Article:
BODMER, Karl (1809-1893)
View on the Delaware, near Bordentown
[Vig. 2] Paris, Coblenz, and London: [1839-1842]. Hand-coloured aquatint engraving by Ch. Vogel after Bodmer, blindstamp. Light spotting, small chip to left and right margins not affecting plate area. Sheet size: 18 3/16 x 24 5/8 inches. Plate mark: 9 x 12 1/4 inches.
A delightful, lively scene of the banks of the Delaware in high summer. A steamer awaits the arrival of passengers who are disembarking from their coaches. One coach pulls up full of late arrivals. Some passengers who boarded at an earlier stop take advantage of the delay to stretch their legs: all this and the tranquil landscape are brilliantly captured by Bodmer in this image executed on 24th July 1832 close by the 300 acre estate of Joseph Bonaparte, the exiled elder brother of the French Emperor. Karl Bodmer's images show great versatility and technical virtuosity and give us a uniquely accomplished and detailed picture of a previously little understood (and soon to vanish) way of life. Swiss-born Bodmer was engaged by Prince Maximilian zu Wied-Neuwied (1782-1867) specifically to provide a record of his travels in North America, principally among the Plains Indians. In the company of David Dreidoppel (Prince Maximilian's servant and hunting companion), their travels in North America were to last from 1832 to 1834. They arrived in Boston in July 1832, traveled on to Philadelphia, where they stayed with Napoleon Bonaparte's elder brother Joseph. From here they headed west across Pennsylvania across the Alleghenies to Pittsburgh and the Ohio country, visiting all the important German settlements en route. Their most important stop on their route west was at the utopian colony of New Harmony in Indiana. The Prince spent five months there in the company of some of the country's leading scientific men, and studying all the relevant literature on backcountry America. On 24 March 1833 the party reached St. Louis, Missouri, and the start of the journey into Indian country.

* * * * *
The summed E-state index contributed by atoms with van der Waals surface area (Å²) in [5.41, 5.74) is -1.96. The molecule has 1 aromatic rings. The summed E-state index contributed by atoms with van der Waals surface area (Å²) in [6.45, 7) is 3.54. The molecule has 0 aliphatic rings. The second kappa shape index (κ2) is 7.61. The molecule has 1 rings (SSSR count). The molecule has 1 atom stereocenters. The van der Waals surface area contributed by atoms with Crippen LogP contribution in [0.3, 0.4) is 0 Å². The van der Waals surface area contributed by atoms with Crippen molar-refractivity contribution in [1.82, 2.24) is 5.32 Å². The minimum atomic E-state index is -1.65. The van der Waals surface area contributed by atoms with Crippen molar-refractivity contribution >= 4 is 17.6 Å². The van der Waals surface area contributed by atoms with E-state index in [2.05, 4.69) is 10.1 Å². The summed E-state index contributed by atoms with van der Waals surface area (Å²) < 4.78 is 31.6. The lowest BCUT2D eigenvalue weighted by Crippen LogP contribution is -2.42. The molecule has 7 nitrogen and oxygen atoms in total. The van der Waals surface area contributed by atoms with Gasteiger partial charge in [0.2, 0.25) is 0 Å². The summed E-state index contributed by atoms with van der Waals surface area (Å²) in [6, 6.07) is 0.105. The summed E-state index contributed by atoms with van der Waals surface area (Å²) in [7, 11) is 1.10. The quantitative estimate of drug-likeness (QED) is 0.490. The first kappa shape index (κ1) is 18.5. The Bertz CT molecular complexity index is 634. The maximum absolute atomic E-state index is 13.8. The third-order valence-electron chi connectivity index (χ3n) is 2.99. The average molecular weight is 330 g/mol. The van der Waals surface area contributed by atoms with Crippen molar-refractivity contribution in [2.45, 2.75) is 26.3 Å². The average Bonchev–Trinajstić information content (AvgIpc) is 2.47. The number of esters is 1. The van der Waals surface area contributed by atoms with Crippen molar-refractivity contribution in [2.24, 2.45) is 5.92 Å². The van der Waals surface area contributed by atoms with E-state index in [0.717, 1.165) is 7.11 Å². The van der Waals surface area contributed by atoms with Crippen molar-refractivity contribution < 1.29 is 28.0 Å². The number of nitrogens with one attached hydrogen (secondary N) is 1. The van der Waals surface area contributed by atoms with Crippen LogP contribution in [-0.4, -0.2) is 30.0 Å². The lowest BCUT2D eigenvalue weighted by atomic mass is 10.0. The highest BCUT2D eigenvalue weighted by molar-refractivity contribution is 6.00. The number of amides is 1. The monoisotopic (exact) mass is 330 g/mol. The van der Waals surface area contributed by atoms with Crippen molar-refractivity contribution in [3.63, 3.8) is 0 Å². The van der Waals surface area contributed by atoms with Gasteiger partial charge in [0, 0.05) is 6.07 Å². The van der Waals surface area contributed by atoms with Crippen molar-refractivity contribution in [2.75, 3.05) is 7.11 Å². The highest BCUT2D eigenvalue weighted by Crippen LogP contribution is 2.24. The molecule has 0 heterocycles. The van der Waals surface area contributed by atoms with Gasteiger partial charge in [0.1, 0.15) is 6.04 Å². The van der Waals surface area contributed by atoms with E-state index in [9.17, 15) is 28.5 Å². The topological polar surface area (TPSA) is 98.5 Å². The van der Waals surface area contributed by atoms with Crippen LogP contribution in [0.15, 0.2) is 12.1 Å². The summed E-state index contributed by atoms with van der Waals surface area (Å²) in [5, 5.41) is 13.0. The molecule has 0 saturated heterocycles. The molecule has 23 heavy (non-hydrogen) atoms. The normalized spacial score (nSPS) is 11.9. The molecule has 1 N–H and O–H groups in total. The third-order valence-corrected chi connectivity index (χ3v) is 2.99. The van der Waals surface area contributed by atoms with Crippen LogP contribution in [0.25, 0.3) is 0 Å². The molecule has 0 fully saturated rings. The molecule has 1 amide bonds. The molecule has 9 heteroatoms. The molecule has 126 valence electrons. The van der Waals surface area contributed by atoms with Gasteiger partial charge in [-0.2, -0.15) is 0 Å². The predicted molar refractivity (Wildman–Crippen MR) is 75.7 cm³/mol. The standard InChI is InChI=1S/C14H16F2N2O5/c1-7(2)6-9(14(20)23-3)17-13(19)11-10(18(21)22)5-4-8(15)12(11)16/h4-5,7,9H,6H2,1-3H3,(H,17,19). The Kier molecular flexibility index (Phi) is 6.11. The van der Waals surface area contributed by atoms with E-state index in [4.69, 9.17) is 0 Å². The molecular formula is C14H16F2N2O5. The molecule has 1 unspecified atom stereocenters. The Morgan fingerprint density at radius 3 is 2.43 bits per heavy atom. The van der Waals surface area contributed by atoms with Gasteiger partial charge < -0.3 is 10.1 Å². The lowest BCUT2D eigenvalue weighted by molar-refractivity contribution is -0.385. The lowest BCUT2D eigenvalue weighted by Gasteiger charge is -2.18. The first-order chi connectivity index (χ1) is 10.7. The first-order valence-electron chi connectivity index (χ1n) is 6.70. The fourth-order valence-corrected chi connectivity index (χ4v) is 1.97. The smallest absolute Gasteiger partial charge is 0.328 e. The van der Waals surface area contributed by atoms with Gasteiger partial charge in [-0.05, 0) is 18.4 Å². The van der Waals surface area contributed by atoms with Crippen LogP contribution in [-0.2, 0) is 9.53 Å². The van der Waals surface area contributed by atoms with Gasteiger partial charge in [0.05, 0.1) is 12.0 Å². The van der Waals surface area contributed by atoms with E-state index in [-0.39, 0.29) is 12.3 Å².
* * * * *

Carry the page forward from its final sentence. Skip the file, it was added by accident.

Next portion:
Graff 4648; Howes M443a; Pilling 2521; Sabin 47014; Wagner-Camp 76:1.